To compare these common, but different, IV routes, investigators sought to study the effectiveness and utility of each route by tracking the accumulation of fluorescent labelled liposomes in targeted organs in a retrospective study.
2. Materials and Methods
2.1. Ethical Statement
The animal experiments were approved by the Animal Welfare Committee and Institutional Animal Care and Use Committee at the University of Texas Health Science Center at Houston (AWC-17-0080). Mice were obtained from Jackson Laboratory (Bar Harbor, ME). Mice were housed in controlled environment with free access to food and tap water. Administration of liposomes via each method are detailed below and summarized in Table 3.
2.2. Liposomal SiRNA Preparation
Control siRNA (Dharmacon, La Fayette, CO) and liposomes were prepared with 7:3 molar ratio of the lipids DMPC (1,2-dimyristoyl-sn-glycero-3-phosphocholine) and DMPG (1,2-dimyristoyl-sn-glycero-3-phosphoglycerol) with quantum dots, tween 20, and excess tertiary butanol. The mixture was lyophilized, and stored at −20˚C until use as previously described  . Lyophilized powder was hydrated with 1× phosphate-buffered saline (PBS) at the concentration of 100 μg/ml; 100 μl of this stock was used as the solution for the liposome solute injections.
Table 3. Summary of injections to animals through different routes. This table summarizes the number of injections and volume of liposomes received by each experimental group.
All liposomes were reconstituted with PBS at room temperature and injected because fewer side effects are observed in animals when the injection substance is near body temperature  .
2.3. Tail Vein Group Experiments
Male ApoE−/− mice (C57BL/6 background) of 6 weeks of age (n = 5) were on regular chow until 10 weeks of age. Two injections were administered on their 11th week (day 0 and 3) through tail vein. At the end of 11 weeks, the mice were euthanized, and tissues (liver, spleen and lung) were collected.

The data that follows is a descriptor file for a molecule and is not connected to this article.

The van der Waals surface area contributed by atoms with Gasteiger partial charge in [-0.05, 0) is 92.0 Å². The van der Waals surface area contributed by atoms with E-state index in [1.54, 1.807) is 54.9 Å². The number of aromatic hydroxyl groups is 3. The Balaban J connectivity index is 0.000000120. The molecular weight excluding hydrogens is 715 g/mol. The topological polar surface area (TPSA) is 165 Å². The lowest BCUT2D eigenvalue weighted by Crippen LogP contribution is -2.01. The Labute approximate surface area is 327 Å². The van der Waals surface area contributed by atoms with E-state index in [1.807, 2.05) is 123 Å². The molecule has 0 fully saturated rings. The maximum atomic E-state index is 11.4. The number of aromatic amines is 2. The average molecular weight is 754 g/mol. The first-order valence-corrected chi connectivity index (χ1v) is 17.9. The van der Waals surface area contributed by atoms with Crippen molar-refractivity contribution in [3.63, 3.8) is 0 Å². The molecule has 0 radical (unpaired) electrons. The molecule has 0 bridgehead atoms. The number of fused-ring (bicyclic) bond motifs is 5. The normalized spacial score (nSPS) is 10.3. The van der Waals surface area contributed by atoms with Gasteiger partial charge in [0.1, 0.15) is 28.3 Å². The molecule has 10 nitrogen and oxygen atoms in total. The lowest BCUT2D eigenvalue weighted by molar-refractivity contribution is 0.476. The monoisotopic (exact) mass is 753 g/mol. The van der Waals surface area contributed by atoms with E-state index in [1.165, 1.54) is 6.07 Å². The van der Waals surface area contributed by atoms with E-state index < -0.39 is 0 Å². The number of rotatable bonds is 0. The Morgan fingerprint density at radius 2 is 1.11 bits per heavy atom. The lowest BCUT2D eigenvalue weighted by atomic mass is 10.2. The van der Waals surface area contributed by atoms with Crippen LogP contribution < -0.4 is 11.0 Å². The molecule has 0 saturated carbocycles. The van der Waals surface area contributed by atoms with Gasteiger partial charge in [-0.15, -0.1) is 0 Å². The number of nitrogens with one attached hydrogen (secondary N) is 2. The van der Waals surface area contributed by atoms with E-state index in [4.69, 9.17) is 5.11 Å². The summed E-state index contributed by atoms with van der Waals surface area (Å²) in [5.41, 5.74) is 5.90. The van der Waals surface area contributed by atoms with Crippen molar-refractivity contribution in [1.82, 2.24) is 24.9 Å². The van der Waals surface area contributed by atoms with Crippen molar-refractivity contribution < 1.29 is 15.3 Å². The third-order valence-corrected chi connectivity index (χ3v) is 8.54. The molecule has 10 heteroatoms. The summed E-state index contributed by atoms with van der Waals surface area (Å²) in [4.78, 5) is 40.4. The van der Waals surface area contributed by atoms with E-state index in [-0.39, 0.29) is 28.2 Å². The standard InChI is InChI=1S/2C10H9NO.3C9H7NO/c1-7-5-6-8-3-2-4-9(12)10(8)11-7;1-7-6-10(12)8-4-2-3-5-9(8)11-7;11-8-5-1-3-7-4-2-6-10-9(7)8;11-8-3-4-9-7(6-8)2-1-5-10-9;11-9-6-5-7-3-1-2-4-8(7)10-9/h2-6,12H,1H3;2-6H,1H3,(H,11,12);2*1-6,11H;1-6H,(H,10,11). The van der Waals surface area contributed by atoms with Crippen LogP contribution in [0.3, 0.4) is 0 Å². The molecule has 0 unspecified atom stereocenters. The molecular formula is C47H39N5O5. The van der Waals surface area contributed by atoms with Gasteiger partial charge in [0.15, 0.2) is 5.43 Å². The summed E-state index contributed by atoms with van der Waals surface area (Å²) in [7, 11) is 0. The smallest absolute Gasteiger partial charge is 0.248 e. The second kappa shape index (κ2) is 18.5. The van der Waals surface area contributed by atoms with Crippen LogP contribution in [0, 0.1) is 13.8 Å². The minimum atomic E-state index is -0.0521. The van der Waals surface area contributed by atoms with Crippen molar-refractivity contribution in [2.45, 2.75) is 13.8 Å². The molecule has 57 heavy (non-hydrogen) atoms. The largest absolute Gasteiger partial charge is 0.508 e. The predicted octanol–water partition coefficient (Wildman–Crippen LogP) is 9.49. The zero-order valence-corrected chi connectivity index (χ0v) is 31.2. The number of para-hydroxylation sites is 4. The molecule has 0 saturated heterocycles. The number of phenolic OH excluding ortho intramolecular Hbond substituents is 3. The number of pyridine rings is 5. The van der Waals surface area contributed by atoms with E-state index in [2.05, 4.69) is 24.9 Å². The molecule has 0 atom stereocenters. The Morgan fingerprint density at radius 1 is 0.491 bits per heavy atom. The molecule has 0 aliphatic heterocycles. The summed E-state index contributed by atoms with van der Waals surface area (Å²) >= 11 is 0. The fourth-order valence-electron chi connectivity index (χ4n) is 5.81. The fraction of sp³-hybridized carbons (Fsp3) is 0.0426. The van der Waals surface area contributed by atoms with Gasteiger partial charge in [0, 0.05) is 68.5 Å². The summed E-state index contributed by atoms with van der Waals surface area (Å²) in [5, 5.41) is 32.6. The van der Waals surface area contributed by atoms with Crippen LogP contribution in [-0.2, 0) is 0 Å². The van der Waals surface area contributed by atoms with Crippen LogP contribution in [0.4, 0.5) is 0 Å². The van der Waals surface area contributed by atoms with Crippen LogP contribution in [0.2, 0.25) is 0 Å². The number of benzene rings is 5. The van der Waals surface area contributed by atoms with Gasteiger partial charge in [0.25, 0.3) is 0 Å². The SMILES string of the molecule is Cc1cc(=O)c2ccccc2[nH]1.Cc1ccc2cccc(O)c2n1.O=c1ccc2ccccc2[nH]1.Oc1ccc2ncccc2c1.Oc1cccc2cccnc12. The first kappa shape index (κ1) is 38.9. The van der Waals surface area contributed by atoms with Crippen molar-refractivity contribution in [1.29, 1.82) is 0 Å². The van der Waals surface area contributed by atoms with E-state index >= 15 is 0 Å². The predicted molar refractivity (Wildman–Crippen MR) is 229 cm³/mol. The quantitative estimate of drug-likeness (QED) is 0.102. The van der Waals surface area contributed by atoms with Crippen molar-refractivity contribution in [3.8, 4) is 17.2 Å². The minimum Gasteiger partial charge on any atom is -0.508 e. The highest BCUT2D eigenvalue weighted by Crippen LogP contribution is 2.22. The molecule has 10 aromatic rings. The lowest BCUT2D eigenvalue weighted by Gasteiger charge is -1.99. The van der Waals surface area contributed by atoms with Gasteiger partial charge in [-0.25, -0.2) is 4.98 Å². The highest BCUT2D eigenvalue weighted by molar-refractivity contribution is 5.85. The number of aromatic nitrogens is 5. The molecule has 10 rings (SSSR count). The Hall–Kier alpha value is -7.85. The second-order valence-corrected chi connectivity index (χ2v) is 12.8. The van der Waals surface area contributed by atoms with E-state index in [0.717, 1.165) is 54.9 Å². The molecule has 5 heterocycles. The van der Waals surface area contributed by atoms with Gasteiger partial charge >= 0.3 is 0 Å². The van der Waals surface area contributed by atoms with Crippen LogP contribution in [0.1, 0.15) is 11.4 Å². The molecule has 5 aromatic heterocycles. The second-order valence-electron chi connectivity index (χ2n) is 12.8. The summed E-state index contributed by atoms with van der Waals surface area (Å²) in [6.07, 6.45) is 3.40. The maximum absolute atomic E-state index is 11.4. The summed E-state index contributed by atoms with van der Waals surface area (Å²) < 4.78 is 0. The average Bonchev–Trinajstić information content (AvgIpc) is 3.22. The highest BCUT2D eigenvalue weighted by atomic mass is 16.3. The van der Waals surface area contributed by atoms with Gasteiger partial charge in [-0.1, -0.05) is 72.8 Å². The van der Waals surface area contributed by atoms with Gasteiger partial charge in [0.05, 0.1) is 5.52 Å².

2.4. Jugular Catheterization Group Experiments
Male ApoE−/− mice (C57BL/6 background) of 6 weeks of age (n = 10) were kept on a high fat diet until 10 weeks of age. Catheters were maintained as per instructions . Mice were injected with two liposomal injections per week for three weeks. At the end of three weeks, mice were euthanized and tissues (liver, spleen and lung) were collected.
2.5. Femoral Cut Down Group Experiments
Male ApoE−/− mice (C57BL/6 background) aged 16 weeks (n = 16) were on regular diet and injected with liposomes through femoral vein. The mice were anesthetized with 2% isoflurane and hair was removed from the femoral area. Vasodilator (topical lidocaine) was applied to the femoral vein and small incision was made for femoral vein visualization. Two IV injections were administered (day 0 and 3) containing liposomal control siRNA incorporated with quantum dots (QD) (each dose = 10 µg in 100 µL PBS). The incisions were closed by applying small amount of GLUture (Abbott Laboratories, Abbott Park, IL). On day 7, the mice were anesthetized and euthanized, and tissues (liver, spleen and lung) were collected.
2.6. Percutaneous Retro-Orbital Group Experiments
Male ApoE−/− mice (C57BL/6 background) of 6 weeks of age (n = 5) were on regular chow until 10 weeks of age. Retro-orbital injections in mice followed a standardized protocol  . Mice were injected with two liposomal injections (day 0 and 3) at 11 weeks of age. At the end of 11 weeks, mice were euthanized and tissues (liver, spleen and lung) were collected.
2.7. Tissue Processing